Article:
Much of this criticism could be tempered if "Armageddon"
had any originality, but unfortunately the dialogue apes that of
similar movies ("We're not leaving them behind" and "The
clock is ticking") and the sentiment is not only banal but false
(as when Bruce Willis tells Ben Affleck "I always considered
you like a son" despite Willis's every action to the contrary).
The story is much the same as that of "Deep Impact,"
except that there, director Mimi Leder gave a needed
woman's touch in making us care about the folks to be
obliterated by an asteroid. "Armageddon" opens on the world
65 million years ago (that's quite a bit older than the globe of
the movie "The X-Files") where scholar Charlton Heston
educates us that the planet earth had been despoiled by an
asteroid--one which kicked up so much dirt that the sun
couldn't shine (even on California) for the next thousand
years. (History might be dull, but prehistory!)
Cut to the South China sea where business owner Harry S.
Stamper (Bruce Willis) leads his dirty dozen oil drillers while
he casually drives golf balls presumably into Sumatra.
Approached by an unsmiling general, he is solicited to
volunteer himself and his men to become instant astronauts--
to travel into space after a short period of training, exit the
ship on an asteroid the size of Texas which is plummeting
toward the earth, dig a 250-foot hole into the mean rock, and
blow it up with a nuclear device. Figuring this is a good way
to get young A.J. (Ben Affleck) away from his beautiful
daughter Grace (Liv Tyler), he accepts the mission. With
Rockhound (Steve Buscemi) on board to provide comic relief
and a motel crew that includes at least two people whose
brains must have rattled once too often while drilling, Harry is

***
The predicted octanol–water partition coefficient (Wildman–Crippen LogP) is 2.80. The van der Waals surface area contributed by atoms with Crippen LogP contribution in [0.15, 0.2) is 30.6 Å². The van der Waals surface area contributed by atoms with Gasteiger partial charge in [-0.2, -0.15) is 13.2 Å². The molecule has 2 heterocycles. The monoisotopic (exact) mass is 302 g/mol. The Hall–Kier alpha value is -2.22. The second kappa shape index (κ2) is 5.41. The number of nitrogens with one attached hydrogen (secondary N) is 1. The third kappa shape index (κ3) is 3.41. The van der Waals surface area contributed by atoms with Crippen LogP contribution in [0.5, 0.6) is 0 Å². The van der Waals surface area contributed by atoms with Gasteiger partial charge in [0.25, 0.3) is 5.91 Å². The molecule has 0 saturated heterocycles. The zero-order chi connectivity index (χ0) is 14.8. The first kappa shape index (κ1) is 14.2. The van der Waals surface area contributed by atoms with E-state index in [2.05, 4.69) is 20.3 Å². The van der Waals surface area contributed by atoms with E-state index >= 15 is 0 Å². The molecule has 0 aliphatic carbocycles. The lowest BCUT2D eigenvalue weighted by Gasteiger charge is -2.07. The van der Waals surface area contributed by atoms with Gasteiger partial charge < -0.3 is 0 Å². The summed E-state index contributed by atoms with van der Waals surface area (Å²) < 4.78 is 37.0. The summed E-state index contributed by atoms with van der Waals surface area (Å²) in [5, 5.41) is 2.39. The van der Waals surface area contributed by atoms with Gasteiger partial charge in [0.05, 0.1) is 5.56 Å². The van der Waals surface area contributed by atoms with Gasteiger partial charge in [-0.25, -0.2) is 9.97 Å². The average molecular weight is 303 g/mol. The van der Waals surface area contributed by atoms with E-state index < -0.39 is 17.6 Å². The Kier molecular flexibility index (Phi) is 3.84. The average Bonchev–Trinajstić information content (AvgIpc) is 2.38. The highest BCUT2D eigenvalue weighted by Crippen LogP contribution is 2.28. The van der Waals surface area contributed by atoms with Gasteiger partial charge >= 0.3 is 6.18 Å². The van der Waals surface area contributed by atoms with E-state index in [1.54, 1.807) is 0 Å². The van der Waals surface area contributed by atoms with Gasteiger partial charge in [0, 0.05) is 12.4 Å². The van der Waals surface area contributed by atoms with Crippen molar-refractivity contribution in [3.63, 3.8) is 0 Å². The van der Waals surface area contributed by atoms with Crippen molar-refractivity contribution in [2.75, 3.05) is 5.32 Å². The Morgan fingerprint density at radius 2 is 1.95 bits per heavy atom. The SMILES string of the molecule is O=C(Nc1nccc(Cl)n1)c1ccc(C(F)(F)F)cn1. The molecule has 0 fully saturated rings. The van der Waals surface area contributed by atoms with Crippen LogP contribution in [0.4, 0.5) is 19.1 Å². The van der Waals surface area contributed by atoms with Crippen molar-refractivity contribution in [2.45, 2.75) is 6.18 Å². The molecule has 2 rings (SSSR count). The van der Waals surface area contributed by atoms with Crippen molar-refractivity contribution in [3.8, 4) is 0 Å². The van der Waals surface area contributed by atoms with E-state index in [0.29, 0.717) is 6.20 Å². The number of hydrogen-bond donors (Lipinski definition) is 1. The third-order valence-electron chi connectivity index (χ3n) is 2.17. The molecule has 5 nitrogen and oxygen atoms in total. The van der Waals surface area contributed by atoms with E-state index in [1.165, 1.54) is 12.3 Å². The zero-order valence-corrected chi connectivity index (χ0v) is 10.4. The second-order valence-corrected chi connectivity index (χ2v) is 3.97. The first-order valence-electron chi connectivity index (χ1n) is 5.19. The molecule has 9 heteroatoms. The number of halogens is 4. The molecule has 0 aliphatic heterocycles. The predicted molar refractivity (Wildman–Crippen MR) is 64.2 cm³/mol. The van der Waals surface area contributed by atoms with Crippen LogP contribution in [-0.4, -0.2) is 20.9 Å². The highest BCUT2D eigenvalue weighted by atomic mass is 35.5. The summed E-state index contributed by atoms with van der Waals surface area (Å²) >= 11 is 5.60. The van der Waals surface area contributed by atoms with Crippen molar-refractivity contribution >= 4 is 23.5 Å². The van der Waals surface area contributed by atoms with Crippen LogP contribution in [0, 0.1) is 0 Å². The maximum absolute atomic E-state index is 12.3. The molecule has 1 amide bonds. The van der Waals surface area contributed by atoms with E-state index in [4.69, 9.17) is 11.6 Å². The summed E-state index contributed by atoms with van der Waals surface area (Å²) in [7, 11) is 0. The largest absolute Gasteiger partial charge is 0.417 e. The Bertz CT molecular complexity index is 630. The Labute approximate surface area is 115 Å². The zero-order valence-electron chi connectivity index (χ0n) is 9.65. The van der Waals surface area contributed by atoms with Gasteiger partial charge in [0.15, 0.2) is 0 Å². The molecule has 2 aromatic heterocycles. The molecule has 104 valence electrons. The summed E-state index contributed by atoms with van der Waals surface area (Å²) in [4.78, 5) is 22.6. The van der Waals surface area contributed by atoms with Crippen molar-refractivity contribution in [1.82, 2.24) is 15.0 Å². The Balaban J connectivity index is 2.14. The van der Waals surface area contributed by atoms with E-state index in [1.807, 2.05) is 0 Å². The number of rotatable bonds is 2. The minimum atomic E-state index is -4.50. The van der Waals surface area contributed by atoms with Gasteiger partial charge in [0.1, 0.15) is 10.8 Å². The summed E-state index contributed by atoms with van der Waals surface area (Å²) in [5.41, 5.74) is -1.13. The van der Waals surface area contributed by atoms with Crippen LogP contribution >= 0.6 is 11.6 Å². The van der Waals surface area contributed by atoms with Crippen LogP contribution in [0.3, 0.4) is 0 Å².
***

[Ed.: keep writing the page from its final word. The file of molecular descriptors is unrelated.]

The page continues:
off to save the world. The men are accorded such hero
status that even Chick Chapple (Will Patton), whose ex-wife
has refused to tell their small boy that Chick is the father, now
instructs the kid with pride on his paternity.
The witticisms are sadly not all on the level of Grace's: When
she demands that her father treat her like an adult and Harry
wants to know when she became one, she retorts, "Since I
reached the age of ten and became older than you." When a
NASA official looks at Harry's crew coming out for training, he
exclaims, "They look like the wrong stuff."
The film is loaded with logistic flaws. For example, when
the ship's colonel acts to defuse a bomb, he breaks into a
sweat trying to decide whether to cut the blue wire or the red
wire. Isn't defusing a bomb part of a military man's training?
Worst of all, when the crew prances about the Texas-size
asteroid zooming across space, the rock appears to have the
same gravitational pull as Texas. And while we know how to
send men to the moon, NASA leader Dan Truman (Billy Bob
Thornton) does not even know how to shave himself.
Some individuals try to leave the planet a little better than
what it was when they arrived. Harry S. Stamper gets a
chance single-handedly to save the world--which would,
perhaps, leave it better. This grandiose theme should evoke
breathtaking responses in the audience. Maybe it does. But
it could also lead intelligent people with an appetite to see
Spalding Gray deliver a one-man monologue on a small stage
in an intimate theater.
Copyright © 2000 Harvey Karten